Romance. We all love it don’t we? This week was Valentine’s Day – which our consumer society has made a day about romance (I don’t say love, deliberately…if only it were a day about real love) – and there’s nothing like a great romantic story.
Many of us daydream about our own (it’s okay, you can admit it) – and when we’re fed such a diet of rom-coms and Hollywood endings, it’s very easy to get sucked into thinking this is normal.
But this romanticism isn’t something we apply simply to relationships.
It can be easy to over-romanticise every area of our lives – work, relationships, creativity, and of course the supernatural – and these romantic films certainly encourage this view. It’s so easy, that we can do it without even realising.
For example, I could easily romanticise my writing and creativity.
The romantic in me would simply quit my job, finish my book and then sell it to a publisher. Then of course there’d be the happy ending to the story when it sold millions and millions of copies and was a roaring success.
In fact, like with many romantic stories, it would be easy to make that argument and disguise it merely as an solid, mature, spiritual and intellectual argument.
All you need to do is change it into Christianese, (the unique, cheesy language of church and Christians), and it almost sounds credible:
“Take a risk for God – give up your job and have faith. Use the gift He’s given you for His glory, and simply trust Him to provide for your needs. Trust God and live by faith.”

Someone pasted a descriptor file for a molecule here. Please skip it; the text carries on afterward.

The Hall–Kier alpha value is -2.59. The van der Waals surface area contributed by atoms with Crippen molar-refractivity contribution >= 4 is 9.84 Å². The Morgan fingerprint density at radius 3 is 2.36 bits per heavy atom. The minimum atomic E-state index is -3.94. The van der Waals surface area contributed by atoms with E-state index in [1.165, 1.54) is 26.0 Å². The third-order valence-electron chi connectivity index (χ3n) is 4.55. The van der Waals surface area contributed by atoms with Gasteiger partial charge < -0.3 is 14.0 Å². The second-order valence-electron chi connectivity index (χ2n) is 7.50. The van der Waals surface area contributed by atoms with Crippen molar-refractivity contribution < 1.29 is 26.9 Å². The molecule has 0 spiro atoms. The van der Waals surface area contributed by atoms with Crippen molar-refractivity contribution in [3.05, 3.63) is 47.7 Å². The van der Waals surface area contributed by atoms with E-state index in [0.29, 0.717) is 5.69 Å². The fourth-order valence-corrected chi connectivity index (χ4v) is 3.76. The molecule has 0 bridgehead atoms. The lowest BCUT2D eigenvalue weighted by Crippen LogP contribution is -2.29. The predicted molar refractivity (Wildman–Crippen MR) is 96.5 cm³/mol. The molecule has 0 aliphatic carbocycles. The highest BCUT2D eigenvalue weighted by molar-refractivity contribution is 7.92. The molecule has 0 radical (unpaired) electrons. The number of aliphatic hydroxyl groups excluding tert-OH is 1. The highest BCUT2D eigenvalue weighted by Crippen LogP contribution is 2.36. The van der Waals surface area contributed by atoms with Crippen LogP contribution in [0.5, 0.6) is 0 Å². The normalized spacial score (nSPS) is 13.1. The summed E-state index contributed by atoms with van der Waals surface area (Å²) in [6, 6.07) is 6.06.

In the right context, that can sound pretty sensible, even wise. Occasionally it can be – I’m not saying at all there is no romance at all involved in faith – that is almost certainly one dimension of our relationship with the divine.
But sometimes – often – words like the above are not healthy. Not all of the time.
The danger is that can become simply another romantic story.
You see, we can over-romanticise our spirituality very easily.
Now I’m not saying for one moment God doesn’t ask us to take risks, to take difficult decisions and trust Him to provide for us. Of course He does, at times, and there is nothing wrong with taking risks of faith and trusting God to provide – in the right circumstances.
However, there is a big difference between taking a risk for God out of reverence and obedience, and doing it simply because we love the romantic idea of doing it, and everything working out, because we want to be the hero in our own romantic story. When we make our own minds up to do something out of some romantic notion of trusting God – rather than in response to His genuine call – then it’s not healthy.
That’s why when God does speak to us we have to be very responsible in making our decisions about how to respond – and it’s important to take time to discern what His will really is for us.
All of us secretly yearn to be the hero of our own story, to take some big risk, big decision and triumph against all the odds.
But it’s one thing to live a great story – which we should all aspire to do – and another to let romance dictate our story, and lead us into doing rash and foolish things.
Romance is fine – in its proper place – in both life and faith.